Basic Education Deputy Minister Regina Mhaule has called on the private sector to collaborate with government in a bid to cast its net wider and feed more children.
The Minister made these remarks at the launch of the Department of Basic Education’s (DBE) National School Nutrition Programme (NSNP) at Winnie Mandela Primary School in Tembisa, Ekurhuleni, recently.
The launch is a product of a joint partnership between the DBE and South African food and beverage products company, Pioneer Foods.
“Education is a societal matter. We wish other partners would join in on this initiative. Through these partnerships, we will help learners to focus.
“If a child has breakfast, they perform better than those who did not, which means having breakfast is very important,” said the Deputy Minister.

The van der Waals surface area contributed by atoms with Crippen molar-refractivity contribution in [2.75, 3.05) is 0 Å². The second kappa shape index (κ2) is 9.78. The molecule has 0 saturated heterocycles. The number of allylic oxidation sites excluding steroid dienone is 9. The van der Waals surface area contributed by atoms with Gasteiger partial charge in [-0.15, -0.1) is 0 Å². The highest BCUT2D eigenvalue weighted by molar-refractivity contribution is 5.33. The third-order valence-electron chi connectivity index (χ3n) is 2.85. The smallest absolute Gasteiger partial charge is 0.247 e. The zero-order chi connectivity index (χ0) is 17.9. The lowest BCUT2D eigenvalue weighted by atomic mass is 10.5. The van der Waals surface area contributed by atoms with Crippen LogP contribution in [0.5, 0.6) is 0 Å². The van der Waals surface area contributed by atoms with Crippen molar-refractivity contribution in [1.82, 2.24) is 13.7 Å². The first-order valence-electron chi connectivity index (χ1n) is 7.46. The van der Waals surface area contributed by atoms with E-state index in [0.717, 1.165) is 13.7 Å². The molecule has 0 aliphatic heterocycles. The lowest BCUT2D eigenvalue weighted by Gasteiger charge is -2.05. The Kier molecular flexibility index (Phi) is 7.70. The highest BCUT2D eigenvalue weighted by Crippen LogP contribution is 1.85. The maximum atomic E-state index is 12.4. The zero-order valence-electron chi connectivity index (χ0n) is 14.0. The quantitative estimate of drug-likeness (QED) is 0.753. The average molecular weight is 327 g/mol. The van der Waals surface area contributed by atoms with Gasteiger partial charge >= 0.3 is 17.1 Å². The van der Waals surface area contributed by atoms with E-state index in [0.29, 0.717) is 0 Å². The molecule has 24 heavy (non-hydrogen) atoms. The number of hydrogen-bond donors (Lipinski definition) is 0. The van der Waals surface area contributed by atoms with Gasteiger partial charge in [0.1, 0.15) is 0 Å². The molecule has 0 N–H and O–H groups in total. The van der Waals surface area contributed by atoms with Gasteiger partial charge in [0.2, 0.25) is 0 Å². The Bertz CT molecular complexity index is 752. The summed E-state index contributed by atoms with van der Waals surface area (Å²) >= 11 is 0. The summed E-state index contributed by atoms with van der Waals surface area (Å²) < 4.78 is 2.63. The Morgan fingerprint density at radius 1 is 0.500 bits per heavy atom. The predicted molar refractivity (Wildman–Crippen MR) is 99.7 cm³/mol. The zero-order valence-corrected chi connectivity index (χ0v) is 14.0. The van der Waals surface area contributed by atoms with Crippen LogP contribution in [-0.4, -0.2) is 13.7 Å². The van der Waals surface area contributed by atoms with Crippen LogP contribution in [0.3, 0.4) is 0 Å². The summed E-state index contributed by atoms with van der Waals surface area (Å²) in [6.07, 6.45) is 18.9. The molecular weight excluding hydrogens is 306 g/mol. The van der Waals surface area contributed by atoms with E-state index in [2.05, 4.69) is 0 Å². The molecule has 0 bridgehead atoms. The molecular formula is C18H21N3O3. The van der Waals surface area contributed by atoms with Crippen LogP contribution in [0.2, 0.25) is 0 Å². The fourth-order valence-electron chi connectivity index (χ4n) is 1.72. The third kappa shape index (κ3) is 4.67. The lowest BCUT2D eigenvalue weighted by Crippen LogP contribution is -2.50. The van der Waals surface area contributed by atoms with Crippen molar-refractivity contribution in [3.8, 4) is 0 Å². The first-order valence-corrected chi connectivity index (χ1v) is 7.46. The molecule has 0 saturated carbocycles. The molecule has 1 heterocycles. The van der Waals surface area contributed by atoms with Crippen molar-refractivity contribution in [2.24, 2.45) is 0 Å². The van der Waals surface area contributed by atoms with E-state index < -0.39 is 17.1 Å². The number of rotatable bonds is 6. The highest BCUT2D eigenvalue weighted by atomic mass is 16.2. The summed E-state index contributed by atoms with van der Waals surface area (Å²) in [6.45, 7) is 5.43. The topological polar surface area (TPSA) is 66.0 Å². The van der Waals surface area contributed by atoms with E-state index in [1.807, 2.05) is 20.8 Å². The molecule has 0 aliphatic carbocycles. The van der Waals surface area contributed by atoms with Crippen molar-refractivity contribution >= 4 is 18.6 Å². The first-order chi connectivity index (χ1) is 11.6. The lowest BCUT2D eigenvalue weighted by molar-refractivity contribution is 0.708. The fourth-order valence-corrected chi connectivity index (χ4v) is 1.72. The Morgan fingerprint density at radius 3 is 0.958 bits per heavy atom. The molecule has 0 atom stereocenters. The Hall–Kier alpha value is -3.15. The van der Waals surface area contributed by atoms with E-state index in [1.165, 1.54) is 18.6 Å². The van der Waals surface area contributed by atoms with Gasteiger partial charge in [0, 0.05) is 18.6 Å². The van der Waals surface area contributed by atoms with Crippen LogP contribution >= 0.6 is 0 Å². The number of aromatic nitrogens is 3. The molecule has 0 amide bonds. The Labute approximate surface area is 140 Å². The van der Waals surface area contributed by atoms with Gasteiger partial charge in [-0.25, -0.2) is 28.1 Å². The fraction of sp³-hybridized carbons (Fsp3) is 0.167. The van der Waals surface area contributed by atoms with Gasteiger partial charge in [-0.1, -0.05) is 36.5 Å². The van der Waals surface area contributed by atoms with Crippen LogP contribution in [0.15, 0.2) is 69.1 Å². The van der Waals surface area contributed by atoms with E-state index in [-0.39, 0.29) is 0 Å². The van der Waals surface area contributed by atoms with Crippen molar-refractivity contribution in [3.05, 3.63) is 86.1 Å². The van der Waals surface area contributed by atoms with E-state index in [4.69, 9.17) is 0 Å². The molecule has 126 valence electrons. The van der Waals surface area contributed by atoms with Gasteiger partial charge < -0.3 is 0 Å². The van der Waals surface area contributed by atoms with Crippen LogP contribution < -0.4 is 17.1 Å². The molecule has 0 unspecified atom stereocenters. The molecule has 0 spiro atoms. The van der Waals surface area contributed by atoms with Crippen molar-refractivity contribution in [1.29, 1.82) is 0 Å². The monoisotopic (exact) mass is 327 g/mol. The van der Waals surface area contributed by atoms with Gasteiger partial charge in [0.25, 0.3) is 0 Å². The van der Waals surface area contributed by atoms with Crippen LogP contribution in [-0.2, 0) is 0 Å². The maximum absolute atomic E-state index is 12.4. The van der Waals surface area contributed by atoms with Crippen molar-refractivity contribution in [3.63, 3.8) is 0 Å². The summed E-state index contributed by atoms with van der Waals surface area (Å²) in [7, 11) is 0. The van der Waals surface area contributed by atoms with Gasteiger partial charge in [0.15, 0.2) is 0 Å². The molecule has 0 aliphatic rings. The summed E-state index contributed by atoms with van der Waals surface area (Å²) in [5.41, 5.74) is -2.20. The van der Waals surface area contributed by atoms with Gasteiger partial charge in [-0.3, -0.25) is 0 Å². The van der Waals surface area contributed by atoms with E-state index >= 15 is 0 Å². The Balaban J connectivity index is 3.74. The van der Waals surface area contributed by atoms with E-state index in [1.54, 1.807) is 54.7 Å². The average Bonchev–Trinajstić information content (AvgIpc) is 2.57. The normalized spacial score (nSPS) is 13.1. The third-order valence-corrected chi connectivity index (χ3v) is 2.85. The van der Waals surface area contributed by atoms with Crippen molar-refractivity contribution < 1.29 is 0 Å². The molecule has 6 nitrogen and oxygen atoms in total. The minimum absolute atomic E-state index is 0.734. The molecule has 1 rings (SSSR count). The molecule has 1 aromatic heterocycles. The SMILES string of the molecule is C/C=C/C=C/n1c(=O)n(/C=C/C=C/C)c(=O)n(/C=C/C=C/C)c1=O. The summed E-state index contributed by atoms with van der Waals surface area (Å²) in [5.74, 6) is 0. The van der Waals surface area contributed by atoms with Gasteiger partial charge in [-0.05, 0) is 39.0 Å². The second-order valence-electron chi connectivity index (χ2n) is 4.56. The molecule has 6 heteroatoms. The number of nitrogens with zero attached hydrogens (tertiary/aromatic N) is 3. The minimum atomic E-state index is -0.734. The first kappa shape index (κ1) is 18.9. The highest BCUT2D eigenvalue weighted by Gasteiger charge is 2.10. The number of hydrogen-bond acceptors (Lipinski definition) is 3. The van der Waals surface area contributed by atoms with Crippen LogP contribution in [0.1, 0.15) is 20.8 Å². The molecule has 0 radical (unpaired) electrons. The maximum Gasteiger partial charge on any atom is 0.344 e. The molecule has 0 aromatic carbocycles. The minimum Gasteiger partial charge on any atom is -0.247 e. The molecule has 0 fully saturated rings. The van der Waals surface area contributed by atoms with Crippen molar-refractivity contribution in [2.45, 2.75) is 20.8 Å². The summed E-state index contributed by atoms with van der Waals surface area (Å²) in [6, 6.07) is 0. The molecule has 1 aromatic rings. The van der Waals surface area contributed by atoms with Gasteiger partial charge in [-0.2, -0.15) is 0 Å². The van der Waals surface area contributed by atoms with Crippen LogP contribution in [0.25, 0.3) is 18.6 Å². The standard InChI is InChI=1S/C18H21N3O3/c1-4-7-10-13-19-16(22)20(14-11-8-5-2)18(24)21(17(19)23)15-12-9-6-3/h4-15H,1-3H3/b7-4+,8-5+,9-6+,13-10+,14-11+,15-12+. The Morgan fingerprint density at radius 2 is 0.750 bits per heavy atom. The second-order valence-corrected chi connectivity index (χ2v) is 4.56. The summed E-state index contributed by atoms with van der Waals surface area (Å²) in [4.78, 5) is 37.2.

The NSNP is a government programme that provides one nutritious meal to all learners in poorer primary and secondary schools.
The aim is to provide nutritious meals to learners and improve their ability to learn. The programme also teaches learners and parents how to lead a healthy lifestyle, and promotes the development of school vegetable gardens.
The launch of the programme at Winnie Mandela Primary makes Gauteng the seventh province that Pioneer Foods supplies with breakfast.
According to Pioneer Foods CEO Tertius Carstens, the foods and beverages company serves breakfast to about 35 000 children across the country.
“We are proud to make a contribution to the sustainable development goals of reducing hunger and poverty in our country.
“Feedback on this programme confirms that absenteeism has reduced and school performance has improved,” said Carstens.
The primary school started serving breakfast to its pupils from July.
School principal Solomon Simango said his school had already seen an improvement in the learners’ reading marks since the start of the programme.
“Learners also arrive on time to ensure they receive the breakfast, which is served from 7am until 7.20am. This has also reduced late coming,” said Simango.SAnews.gov.za